Some interesting music from the 1970s… Gloria Coates – Symphony No. 1 “Music on Open Strings”

Ha! Look at me recommending a symphony. Pretty swish, eh? Yes sir. Pretty swish.

Though I should level with you straight away, I don’t have the vocabulary or the expertise to make a coherent case for Music on Open Strings. I just like it. I just think it’s a great piece of music. I’ll have a go at telling you why I like it, but if you want to know about which bits are modal or tonal, or even if you are looking for somebody who knows what a glissando is, Google is your friend my friend.

OK, so… errrrrm… ok… let’s give this a go…

OK, take classical music, or what most of us think of when we say classical music. Apparently there is a ‘classical’ period of music that confuses things somewhat, but I highly suspect that is at least partly just posh people putting up barriers to everyone else understanding things, like when they use Latin pointlessly or quote Shakespeare at inopportune moments.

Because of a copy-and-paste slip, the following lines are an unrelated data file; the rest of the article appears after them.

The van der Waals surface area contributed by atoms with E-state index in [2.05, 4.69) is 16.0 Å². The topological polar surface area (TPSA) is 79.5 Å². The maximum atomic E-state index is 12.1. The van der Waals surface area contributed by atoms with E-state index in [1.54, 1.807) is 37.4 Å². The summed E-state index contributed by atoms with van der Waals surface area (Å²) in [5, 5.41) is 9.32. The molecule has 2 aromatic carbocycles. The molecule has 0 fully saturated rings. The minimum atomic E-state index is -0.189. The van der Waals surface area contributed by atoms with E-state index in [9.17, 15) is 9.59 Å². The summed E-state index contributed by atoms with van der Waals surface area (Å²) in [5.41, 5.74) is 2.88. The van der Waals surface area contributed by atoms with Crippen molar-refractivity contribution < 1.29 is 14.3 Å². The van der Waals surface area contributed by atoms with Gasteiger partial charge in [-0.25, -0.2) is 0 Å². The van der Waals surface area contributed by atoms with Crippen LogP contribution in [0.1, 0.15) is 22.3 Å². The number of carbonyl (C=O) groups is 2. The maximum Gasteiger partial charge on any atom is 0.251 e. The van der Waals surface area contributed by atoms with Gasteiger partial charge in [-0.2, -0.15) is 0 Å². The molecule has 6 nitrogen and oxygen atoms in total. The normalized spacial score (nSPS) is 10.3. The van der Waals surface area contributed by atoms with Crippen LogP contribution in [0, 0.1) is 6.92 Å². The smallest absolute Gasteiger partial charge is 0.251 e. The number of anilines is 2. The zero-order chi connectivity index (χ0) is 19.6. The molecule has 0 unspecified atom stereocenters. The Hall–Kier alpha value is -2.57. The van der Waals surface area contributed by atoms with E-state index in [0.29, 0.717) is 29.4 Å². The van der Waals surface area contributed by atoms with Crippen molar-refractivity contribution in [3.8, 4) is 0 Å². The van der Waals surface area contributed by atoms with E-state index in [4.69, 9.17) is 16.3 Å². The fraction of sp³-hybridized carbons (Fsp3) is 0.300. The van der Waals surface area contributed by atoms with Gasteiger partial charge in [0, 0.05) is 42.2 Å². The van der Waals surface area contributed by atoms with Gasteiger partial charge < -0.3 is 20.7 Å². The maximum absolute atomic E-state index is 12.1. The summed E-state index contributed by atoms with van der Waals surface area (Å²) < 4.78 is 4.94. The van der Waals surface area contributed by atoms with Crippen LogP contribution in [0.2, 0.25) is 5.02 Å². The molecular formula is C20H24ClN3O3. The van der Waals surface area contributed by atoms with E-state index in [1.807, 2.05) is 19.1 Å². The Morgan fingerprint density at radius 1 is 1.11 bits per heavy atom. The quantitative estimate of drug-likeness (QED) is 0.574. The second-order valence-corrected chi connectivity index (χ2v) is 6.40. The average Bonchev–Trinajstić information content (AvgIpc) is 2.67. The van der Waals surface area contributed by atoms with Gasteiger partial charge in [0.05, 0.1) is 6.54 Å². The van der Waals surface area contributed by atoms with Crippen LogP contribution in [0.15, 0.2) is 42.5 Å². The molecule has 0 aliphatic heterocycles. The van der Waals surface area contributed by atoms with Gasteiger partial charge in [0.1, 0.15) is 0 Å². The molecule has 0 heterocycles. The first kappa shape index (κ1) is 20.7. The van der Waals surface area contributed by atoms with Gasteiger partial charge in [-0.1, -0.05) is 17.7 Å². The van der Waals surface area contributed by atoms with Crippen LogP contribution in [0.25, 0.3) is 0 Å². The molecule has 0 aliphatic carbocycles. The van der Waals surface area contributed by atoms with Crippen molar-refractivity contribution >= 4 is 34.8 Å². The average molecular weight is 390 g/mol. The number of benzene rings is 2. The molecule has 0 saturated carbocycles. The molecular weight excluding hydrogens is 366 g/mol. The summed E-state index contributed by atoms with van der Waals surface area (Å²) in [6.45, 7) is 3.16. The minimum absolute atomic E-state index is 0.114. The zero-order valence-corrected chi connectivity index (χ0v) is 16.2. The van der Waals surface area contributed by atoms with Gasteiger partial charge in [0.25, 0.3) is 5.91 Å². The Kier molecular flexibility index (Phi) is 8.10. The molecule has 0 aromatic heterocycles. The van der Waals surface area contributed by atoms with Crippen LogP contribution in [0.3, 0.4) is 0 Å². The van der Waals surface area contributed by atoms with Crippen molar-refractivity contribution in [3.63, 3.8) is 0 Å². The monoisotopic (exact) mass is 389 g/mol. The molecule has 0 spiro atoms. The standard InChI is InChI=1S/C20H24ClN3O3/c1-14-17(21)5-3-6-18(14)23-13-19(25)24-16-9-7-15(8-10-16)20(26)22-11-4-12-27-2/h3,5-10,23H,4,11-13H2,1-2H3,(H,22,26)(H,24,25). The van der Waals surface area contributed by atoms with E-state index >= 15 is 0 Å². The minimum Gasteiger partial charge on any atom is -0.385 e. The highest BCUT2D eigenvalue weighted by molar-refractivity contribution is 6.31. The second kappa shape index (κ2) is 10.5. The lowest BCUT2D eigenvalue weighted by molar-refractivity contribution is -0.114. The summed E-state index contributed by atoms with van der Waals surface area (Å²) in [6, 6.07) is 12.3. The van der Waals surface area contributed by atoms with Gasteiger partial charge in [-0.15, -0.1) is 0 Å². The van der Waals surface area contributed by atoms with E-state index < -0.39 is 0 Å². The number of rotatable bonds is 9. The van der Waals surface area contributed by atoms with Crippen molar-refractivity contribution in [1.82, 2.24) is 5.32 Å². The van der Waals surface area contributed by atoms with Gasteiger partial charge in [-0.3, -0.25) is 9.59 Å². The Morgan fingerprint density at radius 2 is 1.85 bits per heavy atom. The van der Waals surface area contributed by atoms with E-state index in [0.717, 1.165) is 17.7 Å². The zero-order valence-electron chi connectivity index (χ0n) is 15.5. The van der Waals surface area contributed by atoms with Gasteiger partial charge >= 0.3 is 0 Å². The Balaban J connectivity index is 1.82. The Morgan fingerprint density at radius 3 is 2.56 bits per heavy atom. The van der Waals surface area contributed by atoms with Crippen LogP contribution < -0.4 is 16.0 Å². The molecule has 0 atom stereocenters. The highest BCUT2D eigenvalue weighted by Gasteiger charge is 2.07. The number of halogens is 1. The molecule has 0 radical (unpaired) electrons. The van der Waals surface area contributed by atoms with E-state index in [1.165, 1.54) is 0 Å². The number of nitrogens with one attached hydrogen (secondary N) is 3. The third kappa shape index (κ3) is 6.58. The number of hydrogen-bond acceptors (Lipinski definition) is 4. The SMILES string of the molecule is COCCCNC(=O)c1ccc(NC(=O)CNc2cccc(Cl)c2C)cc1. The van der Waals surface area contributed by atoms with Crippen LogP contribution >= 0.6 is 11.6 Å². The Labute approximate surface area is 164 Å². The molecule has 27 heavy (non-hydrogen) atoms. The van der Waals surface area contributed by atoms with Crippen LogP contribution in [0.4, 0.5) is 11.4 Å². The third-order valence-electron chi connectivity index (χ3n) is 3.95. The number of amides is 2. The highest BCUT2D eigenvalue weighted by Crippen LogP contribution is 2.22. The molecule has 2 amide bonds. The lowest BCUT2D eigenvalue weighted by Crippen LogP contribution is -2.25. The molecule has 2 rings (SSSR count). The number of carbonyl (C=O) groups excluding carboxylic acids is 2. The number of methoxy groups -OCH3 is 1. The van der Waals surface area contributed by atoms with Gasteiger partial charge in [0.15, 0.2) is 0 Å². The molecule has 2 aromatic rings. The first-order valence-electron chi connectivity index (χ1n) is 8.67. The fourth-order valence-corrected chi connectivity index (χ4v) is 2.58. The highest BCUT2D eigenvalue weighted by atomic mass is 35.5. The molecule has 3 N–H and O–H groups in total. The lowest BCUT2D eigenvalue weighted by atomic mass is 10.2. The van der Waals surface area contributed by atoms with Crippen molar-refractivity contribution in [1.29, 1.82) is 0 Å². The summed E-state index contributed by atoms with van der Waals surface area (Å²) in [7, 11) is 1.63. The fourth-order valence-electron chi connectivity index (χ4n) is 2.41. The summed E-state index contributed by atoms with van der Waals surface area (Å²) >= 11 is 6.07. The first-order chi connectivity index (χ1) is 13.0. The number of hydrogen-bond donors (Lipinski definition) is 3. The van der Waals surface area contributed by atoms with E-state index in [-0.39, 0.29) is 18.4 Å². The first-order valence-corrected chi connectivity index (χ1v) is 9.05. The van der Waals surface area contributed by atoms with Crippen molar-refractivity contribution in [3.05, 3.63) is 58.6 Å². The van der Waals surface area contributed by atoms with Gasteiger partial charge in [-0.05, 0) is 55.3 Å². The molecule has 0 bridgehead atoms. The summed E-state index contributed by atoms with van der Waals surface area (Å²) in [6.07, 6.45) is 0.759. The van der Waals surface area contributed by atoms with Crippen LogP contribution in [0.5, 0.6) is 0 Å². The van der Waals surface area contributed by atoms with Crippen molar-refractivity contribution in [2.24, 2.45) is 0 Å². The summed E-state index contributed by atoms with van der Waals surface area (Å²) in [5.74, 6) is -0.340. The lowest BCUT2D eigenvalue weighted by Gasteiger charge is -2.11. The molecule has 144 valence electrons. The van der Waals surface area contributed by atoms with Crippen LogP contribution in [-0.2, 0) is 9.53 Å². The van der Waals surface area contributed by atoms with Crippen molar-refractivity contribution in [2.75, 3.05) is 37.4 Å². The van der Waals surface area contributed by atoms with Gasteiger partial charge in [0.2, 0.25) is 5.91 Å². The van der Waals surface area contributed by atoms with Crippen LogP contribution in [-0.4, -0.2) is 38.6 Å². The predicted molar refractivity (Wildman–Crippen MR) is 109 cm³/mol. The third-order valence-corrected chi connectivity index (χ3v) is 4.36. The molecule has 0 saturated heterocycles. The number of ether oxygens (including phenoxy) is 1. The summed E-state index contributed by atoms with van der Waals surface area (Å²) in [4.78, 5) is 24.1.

Sorry. Got distracted. I’ll start again.

A lot of classical music (I find) seems to be designed to stir the heart (like national anthems, and [I want to say] stuff like Elgar?) or the brain (like, say.. Philip Glass. Cold cold Philip Glass) but the really good stuff gets the heart and the brain all tingly. Does that make sense?

(I should probably point out that I was just being mean about Glass there for comedic effect, but you get what I mean, hopefully. I just mean a lot of modern stuff can be a bit cerebral. I don’t even think that is a problem really.)

Sorry. Got distracted again. I’ll start again again.

Music on Open Strings is a complicated piece of music. There is quite a lot going on. Instruments have been tuned differently to achieve the sounds. Stuff like that. However, as well as demanding your attention, all those wieuuuurrrr-ing strings connect with you on an emotional level. In a nutshell, it’s moody as fuck.

I dunno. I like it. You might too. Give it a go, yeah?